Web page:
When you have finished this page, try the Clocks – Telling Time Quiz.

Clocks, whether on the wall, or computers, or on our wrists in the form of watches, are the standard method for measuring time. There are two basic types of clocks used today regardless of the form – digital timepieces and standard. It is important to be able to read both types of timepieces.

The first example below is a digital display. It has only the numbers of the current time showing. The first number from left to right is the hour, the second the minute and the third the second. There are sixty seconds in a minute and sixty minutes in an hour. If you run your mouse over this particular display you will see the date as well. From the left is the month, next the day and finally the year.

There are also two methods for writing the time of day as there are twenty-four hours in a day. The more common method is the twelve hour method in which the time is followed by the abbreviations “a.m.” and “p.m.”. A.M. is an abbreviation for ante meridian and is the twelve hours from midnight until noon. P.M. is an abbreviation for post meridian and measures the hours from noon until midnight. Thus 10:00 a.m. is ten o’clock in the mornings and 10:00 p.m. is ten o’clock at night.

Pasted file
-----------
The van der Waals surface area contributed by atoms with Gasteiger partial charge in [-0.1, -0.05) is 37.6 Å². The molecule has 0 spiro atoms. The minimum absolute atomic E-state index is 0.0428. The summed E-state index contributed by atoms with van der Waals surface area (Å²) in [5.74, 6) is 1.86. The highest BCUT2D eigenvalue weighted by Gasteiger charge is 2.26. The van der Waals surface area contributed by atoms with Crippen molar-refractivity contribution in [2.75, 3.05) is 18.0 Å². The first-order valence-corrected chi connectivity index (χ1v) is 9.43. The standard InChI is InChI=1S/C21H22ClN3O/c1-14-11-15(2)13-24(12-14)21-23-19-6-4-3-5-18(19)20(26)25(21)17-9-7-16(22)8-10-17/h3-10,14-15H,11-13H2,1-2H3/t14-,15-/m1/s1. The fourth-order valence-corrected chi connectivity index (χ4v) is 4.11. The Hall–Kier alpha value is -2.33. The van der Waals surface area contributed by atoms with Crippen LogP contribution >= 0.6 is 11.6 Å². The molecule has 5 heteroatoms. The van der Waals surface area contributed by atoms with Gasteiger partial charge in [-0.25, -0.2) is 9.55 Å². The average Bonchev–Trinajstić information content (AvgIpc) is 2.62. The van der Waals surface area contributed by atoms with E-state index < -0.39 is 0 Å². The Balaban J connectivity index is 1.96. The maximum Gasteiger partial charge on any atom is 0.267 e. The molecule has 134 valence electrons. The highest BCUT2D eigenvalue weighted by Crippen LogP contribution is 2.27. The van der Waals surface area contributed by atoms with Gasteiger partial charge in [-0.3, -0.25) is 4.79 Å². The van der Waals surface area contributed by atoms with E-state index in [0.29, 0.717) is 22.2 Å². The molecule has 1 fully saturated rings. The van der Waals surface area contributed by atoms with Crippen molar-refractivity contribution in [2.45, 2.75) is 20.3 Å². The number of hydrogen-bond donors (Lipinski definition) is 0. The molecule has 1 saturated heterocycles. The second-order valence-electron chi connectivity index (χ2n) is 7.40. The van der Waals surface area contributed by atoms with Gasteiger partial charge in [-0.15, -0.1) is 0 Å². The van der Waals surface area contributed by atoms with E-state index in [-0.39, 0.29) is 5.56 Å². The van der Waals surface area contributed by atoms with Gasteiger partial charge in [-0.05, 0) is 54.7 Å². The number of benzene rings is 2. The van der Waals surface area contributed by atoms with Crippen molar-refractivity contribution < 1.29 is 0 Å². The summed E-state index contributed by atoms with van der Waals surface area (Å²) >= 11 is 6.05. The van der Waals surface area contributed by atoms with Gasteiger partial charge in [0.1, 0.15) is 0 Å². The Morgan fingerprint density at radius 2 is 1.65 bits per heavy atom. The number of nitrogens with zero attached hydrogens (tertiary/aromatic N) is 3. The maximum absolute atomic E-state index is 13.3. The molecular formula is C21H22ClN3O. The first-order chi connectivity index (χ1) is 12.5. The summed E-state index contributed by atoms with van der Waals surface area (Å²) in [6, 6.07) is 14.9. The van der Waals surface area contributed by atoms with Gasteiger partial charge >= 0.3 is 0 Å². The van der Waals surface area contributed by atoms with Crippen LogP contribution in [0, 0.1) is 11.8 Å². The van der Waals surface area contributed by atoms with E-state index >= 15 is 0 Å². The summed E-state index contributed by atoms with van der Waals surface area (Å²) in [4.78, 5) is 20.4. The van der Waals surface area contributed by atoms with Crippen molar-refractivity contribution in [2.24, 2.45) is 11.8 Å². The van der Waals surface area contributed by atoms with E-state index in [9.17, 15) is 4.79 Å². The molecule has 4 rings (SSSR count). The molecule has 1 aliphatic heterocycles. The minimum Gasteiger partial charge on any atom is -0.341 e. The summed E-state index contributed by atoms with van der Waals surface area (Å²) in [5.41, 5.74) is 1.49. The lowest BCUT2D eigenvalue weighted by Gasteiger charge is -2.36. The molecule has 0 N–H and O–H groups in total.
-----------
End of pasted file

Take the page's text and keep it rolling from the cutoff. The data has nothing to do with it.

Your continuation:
The military and other groups work on a 24 hour system. The time from midnight until noon is written as the regular time – 1:00, 2:00, etc.. But from noon until midnight – the p.m. hours on the twelve hour schedule, the hours become 13:00, 14:00, etc.. Thus 10:00 is always in the morning and in the evening it is 22:00.

The clock below resembles a traditional clock without the numbers. There are three hands on the clock. The shortest and slowest moving hand points to the hour, the next longest hand and faster moving points to the minutes and the fastest moving hand points to the seconds. Underneath the clock you can see what the time is in numbers.

It is important to remember when adding and subtracting time that the system of time is based on twelve or twenty-four hours in the day, sixty minutes in an hour and sixty seconds in a minute.

Time Main Page History of Measuring Time Clocks – Telling Time
Time Zones Calendar Timelines